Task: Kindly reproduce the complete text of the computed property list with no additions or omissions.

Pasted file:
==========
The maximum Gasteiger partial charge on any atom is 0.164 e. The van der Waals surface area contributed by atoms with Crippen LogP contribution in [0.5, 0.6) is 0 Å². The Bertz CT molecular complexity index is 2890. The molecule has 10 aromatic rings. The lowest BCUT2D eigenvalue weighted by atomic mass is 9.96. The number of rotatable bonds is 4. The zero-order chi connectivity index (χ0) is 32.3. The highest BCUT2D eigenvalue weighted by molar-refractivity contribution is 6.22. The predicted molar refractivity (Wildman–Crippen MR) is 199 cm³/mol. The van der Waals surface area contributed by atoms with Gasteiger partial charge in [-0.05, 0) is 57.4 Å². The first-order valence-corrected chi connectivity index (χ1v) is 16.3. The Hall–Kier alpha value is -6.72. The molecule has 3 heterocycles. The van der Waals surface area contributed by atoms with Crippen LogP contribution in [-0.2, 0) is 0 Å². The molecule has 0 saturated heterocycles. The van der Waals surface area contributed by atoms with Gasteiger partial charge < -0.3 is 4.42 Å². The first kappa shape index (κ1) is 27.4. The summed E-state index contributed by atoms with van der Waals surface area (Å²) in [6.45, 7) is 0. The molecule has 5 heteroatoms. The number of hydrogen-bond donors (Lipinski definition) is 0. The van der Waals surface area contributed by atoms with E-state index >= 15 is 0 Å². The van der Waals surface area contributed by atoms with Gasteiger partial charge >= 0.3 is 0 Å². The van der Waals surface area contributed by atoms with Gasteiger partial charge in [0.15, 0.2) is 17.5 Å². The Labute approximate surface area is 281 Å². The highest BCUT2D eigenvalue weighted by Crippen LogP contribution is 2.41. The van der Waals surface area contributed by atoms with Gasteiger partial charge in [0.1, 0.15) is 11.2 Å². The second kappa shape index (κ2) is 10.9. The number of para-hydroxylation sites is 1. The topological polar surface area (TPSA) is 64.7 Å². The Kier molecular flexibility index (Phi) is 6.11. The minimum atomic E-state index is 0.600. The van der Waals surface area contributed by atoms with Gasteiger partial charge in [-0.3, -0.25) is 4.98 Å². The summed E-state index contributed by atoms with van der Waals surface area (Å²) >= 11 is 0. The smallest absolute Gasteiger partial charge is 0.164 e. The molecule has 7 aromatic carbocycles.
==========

The maximum Gasteiger partial charge on any atom is 0.164 e. The van der Waals surface area contributed by atoms with Crippen LogP contribution in [0.5, 0.6) is 0 Å². The Bertz CT molecular complexity index is 2890. The molecule has 10 aromatic rings. The lowest BCUT2D eigenvalue weighted by atomic mass is 9.96. The number of rotatable bonds is 4. The zero-order chi connectivity index (χ0) is 32.3. The highest BCUT2D eigenvalue weighted by molar-refractivity contribution is 6.22. The predicted molar refractivity (Wildman–Crippen MR) is 199 cm³/mol. The van der Waals surface area contributed by atoms with Gasteiger partial charge in [-0.05, 0) is 57.4 Å². The first-order valence-corrected chi connectivity index (χ1v) is 16.3. The Hall–Kier alpha value is -6.72. The molecule has 3 heterocycles. The van der Waals surface area contributed by atoms with Crippen LogP contribution in [-0.2, 0) is 0 Å². The molecule has 0 saturated heterocycles. The van der Waals surface area contributed by atoms with Gasteiger partial charge < -0.3 is 4.42 Å². The first kappa shape index (κ1) is 27.4. The summed E-state index contributed by atoms with van der Waals surface area (Å²) in [6.45, 7) is 0. The molecule has 5 heteroatoms. The number of hydrogen-bond donors (Lipinski definition) is 0. The van der Waals surface area contributed by atoms with E-state index >= 15 is 0 Å². The van der Waals surface area contributed by atoms with Gasteiger partial charge >= 0.3 is 0 Å². The van der Waals surface area contributed by atoms with Gasteiger partial charge in [0.15, 0.2) is 17.5 Å². The Labute approximate surface area is 281 Å². The highest BCUT2D eigenvalue weighted by Crippen LogP contribution is 2.41. The van der Waals surface area contributed by atoms with Gasteiger partial charge in [0.1, 0.15) is 11.2 Å². The second kappa shape index (κ2) is 10.9. The number of para-hydroxylation sites is 1. The topological polar surface area (TPSA) is 64.7 Å². The Kier molecular flexibility index (Phi) is 6.11. The minimum atomic E-state index is 0.600. The van der Waals surface area contributed by atoms with Gasteiger partial charge in [-0.3, -0.25) is 4.98 Å². The summed E-state index contributed by atoms with van der Waals surface area (Å²) >= 11 is 0. The smallest absolute Gasteiger partial charge is 0.164 e. The molecule has 7 aromatic carbocycles.